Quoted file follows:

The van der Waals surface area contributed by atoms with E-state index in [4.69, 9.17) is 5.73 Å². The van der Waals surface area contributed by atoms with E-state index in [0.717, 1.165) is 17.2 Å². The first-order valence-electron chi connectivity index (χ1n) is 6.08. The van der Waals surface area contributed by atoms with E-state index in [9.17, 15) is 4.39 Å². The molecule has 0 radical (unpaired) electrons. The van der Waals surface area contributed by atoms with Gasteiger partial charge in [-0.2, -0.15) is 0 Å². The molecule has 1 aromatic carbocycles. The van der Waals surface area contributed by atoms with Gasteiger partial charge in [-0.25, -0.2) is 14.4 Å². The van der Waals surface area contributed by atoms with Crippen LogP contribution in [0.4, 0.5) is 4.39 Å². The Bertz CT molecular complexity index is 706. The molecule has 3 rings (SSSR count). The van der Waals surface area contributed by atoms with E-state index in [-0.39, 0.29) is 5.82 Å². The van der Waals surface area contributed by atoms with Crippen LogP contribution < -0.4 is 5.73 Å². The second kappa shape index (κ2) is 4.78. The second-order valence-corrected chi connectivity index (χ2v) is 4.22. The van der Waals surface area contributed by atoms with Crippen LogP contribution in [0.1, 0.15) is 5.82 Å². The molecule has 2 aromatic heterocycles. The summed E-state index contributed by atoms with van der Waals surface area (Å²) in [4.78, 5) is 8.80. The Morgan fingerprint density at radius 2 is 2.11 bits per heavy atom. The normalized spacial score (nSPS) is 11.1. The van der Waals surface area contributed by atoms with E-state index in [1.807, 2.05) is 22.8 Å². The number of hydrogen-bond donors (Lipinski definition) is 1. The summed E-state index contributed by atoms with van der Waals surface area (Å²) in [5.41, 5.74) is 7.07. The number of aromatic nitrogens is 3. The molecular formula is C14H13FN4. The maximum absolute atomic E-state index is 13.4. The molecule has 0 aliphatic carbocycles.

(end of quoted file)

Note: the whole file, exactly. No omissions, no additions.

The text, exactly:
The van der Waals surface area contributed by atoms with E-state index in [4.69, 9.17) is 5.73 Å². The van der Waals surface area contributed by atoms with E-state index in [0.717, 1.165) is 17.2 Å². The first-order valence-electron chi connectivity index (χ1n) is 6.08. The van der Waals surface area contributed by atoms with E-state index in [9.17, 15) is 4.39 Å². The molecule has 0 radical (unpaired) electrons. The van der Waals surface area contributed by atoms with Gasteiger partial charge in [-0.2, -0.15) is 0 Å². The molecule has 1 aromatic carbocycles. The van der Waals surface area contributed by atoms with Gasteiger partial charge in [-0.25, -0.2) is 14.4 Å². The van der Waals surface area contributed by atoms with Crippen LogP contribution in [0.4, 0.5) is 4.39 Å². The Bertz CT molecular complexity index is 706. The molecule has 3 rings (SSSR count). The van der Waals surface area contributed by atoms with E-state index in [-0.39, 0.29) is 5.82 Å². The van der Waals surface area contributed by atoms with Crippen LogP contribution < -0.4 is 5.73 Å². The second kappa shape index (κ2) is 4.78. The second-order valence-corrected chi connectivity index (χ2v) is 4.22. The van der Waals surface area contributed by atoms with Crippen LogP contribution in [0.1, 0.15) is 5.82 Å². The molecule has 2 aromatic heterocycles. The summed E-state index contributed by atoms with van der Waals surface area (Å²) in [4.78, 5) is 8.80. The Morgan fingerprint density at radius 2 is 2.11 bits per heavy atom. The normalized spacial score (nSPS) is 11.1. The van der Waals surface area contributed by atoms with E-state index in [1.807, 2.05) is 22.8 Å². The number of hydrogen-bond donors (Lipinski definition) is 1. The summed E-state index contributed by atoms with van der Waals surface area (Å²) in [5.41, 5.74) is 7.07. The number of aromatic nitrogens is 3. The molecular formula is C14H13FN4. The maximum absolute atomic E-state index is 13.4. The molecule has 0 aliphatic carbocycles.